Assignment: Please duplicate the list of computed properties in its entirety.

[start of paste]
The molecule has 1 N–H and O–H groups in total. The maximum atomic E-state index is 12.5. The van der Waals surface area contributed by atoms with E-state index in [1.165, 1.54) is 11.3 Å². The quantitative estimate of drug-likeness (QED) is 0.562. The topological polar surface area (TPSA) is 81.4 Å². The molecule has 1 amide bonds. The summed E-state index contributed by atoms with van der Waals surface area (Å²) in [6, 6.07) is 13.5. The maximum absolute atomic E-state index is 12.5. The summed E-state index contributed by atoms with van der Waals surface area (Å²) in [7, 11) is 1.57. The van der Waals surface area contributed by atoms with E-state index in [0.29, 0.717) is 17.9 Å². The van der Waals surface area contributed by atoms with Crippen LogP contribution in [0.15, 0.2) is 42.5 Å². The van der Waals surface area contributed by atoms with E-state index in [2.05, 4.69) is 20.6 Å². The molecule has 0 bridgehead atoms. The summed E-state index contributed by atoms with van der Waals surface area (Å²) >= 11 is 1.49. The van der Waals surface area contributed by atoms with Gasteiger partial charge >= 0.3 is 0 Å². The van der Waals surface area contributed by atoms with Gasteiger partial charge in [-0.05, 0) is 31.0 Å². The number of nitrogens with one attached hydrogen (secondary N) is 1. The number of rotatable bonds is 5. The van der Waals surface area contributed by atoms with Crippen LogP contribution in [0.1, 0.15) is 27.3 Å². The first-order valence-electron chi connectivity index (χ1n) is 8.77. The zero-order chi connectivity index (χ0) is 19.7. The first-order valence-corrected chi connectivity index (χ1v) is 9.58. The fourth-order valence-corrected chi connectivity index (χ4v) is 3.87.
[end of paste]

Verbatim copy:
The molecule has 1 N–H and O–H groups in total. The maximum atomic E-state index is 12.5. The van der Waals surface area contributed by atoms with E-state index in [1.165, 1.54) is 11.3 Å². The quantitative estimate of drug-likeness (QED) is 0.562. The topological polar surface area (TPSA) is 81.4 Å². The molecule has 1 amide bonds. The summed E-state index contributed by atoms with van der Waals surface area (Å²) in [6, 6.07) is 13.5. The maximum absolute atomic E-state index is 12.5. The summed E-state index contributed by atoms with van der Waals surface area (Å²) in [7, 11) is 1.57. The van der Waals surface area contributed by atoms with E-state index in [0.29, 0.717) is 17.9 Å². The van der Waals surface area contributed by atoms with Crippen LogP contribution in [0.15, 0.2) is 42.5 Å². The van der Waals surface area contributed by atoms with E-state index in [2.05, 4.69) is 20.6 Å². The molecule has 0 bridgehead atoms. The summed E-state index contributed by atoms with van der Waals surface area (Å²) >= 11 is 1.49. The van der Waals surface area contributed by atoms with Gasteiger partial charge >= 0.3 is 0 Å². The van der Waals surface area contributed by atoms with Gasteiger partial charge in [-0.05, 0) is 31.0 Å². The number of nitrogens with one attached hydrogen (secondary N) is 1. The number of rotatable bonds is 5. The van der Waals surface area contributed by atoms with Crippen LogP contribution in [0.1, 0.15) is 27.3 Å². The first-order valence-electron chi connectivity index (χ1n) is 8.77. The zero-order chi connectivity index (χ0) is 19.7. The first-order valence-corrected chi connectivity index (χ1v) is 9.58. The fourth-order valence-corrected chi connectivity index (χ4v) is 3.87.